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Let’s Go Racing! 1959 Devin D Porsche

The Devin was born of a fortunate confluence of passion and science. Race car driver Bill Devin spent the late 1940s and early 1950s racing and hot-rodding cars, most notably, a Crosley Hotshot. During the same time frame,  advancements in the use of fiberglass allowed the production of the first fiberglass vehicle, a Scarab. Devin saw an opportunity and began making fiberglass bodies to sell as kits; drivers could drop the bodies on a chassis  and supply a motor of their choosing. The first bodies were molded using an Ermini as a model; eventually, nearly thirty varieties of Devins of all sizes came to market. A few Devins were factory produced with motors. The SS was supplied with a Chevrolet V8 engine, earning the name “Cobra Killer”. The Devin D was a less expensive proposition, furnished with either a Volkswagen or a Porsche motor. Only 46 Devin D’s were produced. Here on eBay is one of those, a 1959 Devin D with a 1959 Porsche 1600 Super motor. This interesting offering is bid to $22,100, reserve not met, and is located in Saint Augustine, Florida.

The rear-mounted Porsche 1600 Super motor might or might not be original to this chassis. That said, the motor’s parts match, and it is date-coded – according to the seller – to the car. The ancillaries do belong to a 1600 Super – the Zenith carburetors, the Knecht air cleaners. It has a Bosch distributor. The engine does not turn with a wrench. The seller indicates the cylinders are soaking, in hopes of breaking them free. Working correctly, this motor will produce about 75 bhp.

The interior is befitting a race car. It has a selection of gauges that presumably once worked appropriately: an Empi tachometer, a VW speedometer, a temperature gauge by Stork, an SW ammeter, and a VDO gauge. The windshield is missing, but the seller is in contact with a Devin owner who has the glass and seals for the car – a big relief for anyone who has ever had experience trying to find a windshield for an exotic car. The car comes with a convertible top frame and has original badging and latches.

The underside has seen repairs. Fiberglass work is apparent and the seller says part of the frame has been replaced with non-original parts. The car comes with Porsche 356 brakes installed on the front and a pair is also supplied for the rear. The car sports Porsche KPZ wheels at all four corners. These cars are worth far more than the current bid when running, leaving headroom for expenditures here. If a would-be buyer were to turn up facts about this car’s production or race history, that would further boost its value. I am keen to see the final sale price on this rare racer.


  1. Avatar photo RayT

    Sorry to be contrary, but I doubt this Devin has any race history. No seat belts, and no sign any were ever fitted. Ditto a roll bar. I believe both were required by SCCA and CSCC by 1959.

    The Porsche-powered Devins were all essentially Devin “Ds” based on Beetle chassis and running gear with a Porsche engine bolted in. An easy swap, as any Old School Beetle owner could attest. There was also a Devin “C” which used the same body with a Corvair engine and, I believe, a Beetle pan underneath. With the engines in stock form, those would outrun the Porsche-powered cars pretty handily.

    One final note: I don’t recall the Devin SS ever being referred to as a “Cobra killer,” as the SS preceded Mr Shelby’s effort by some five years.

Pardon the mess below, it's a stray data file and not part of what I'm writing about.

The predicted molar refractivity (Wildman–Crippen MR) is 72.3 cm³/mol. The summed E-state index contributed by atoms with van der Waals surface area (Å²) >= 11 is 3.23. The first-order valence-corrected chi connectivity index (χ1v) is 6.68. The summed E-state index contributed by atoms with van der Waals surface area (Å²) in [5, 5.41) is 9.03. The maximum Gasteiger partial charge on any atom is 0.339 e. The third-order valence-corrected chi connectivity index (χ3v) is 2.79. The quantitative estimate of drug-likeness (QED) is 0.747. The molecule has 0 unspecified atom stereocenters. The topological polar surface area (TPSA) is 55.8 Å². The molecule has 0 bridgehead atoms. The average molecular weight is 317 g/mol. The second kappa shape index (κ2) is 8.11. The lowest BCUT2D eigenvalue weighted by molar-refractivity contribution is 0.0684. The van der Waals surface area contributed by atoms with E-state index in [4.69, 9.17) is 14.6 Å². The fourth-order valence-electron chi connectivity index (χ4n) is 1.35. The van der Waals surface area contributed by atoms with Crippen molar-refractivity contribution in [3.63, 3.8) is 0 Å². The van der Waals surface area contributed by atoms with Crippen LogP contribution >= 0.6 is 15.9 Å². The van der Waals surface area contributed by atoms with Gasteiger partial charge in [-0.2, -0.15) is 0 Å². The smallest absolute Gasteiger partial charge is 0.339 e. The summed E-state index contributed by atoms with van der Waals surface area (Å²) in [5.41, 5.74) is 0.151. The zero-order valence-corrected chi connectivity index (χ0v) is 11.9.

All Devins were gorgeous cars, and well-crafted, as I recall. Certainly not typical “kit cars,” outstripping the rest in looks and quality. I was lucky enough to meet Bill Devin in the late 1980s, and he was still building complete cars on order.

    Like 9
    • Avatar photo RayT

      Since I can’t correct my earlier comments, a clarification: the current Devin website states that the Devin “D” and “C” had a custom-built chassis using some VW components. So that would likely be so for this Porsche-powered car as well.

      Like 3
      • Avatar photo bobhess Member

        The 356B finned aluminum drum brakes were a bolt on for VW and Porsche suspensions. More brakes than needed for a car of this light weight. Our ’59 Convertible D race car had ’60 B brakes and weighing only 1,400 lbs really stopped the car.

        Like 4
  2. Avatar photo Haig L Haleblian

    A Porsche Speedster repop window frame would look infinitely better on this Devin.

    Like 3
  3. Avatar photo GlennR Member

    Devin bodies were among the best quality as they used woven fiberglass cloth rather than chopped strand. That made for lighter and stronger composite.

    Like 2
  4. Avatar photo Big C

    The Cheetah was called the Cobra Killer.

    Like 1
  5. Avatar photo JamesHGF

    Hi Michelle,

    The first Devin bodies were Devin’s own design for his French, yes French, front wheel drive Devin Panhard cars. The Ermini styled bodies came later.

    Devin offered not only his Panhard body, but also his light Panhard frame, engines, stock, modified, supercharged and more, much more.

    A large part of the story (and all the fantastic cars he owned) is told in the May 1957 Sports Car Illustrated article written by Ocee Rich. Fortunately you don’t have to have a copy in the stacks just go to devinspecial dot com and select Old Articles/Ads scroll down and read online.

    Like 2
  6. Avatar photo H P

    The only real Cobra Killer was the GRIFFITH . Period !
    The saying was , Take a Tiger and remove 500 lbs and you have a Cobra
    Take a Cobra and remove 500 lbs and you have a Griffith !

    Like 1

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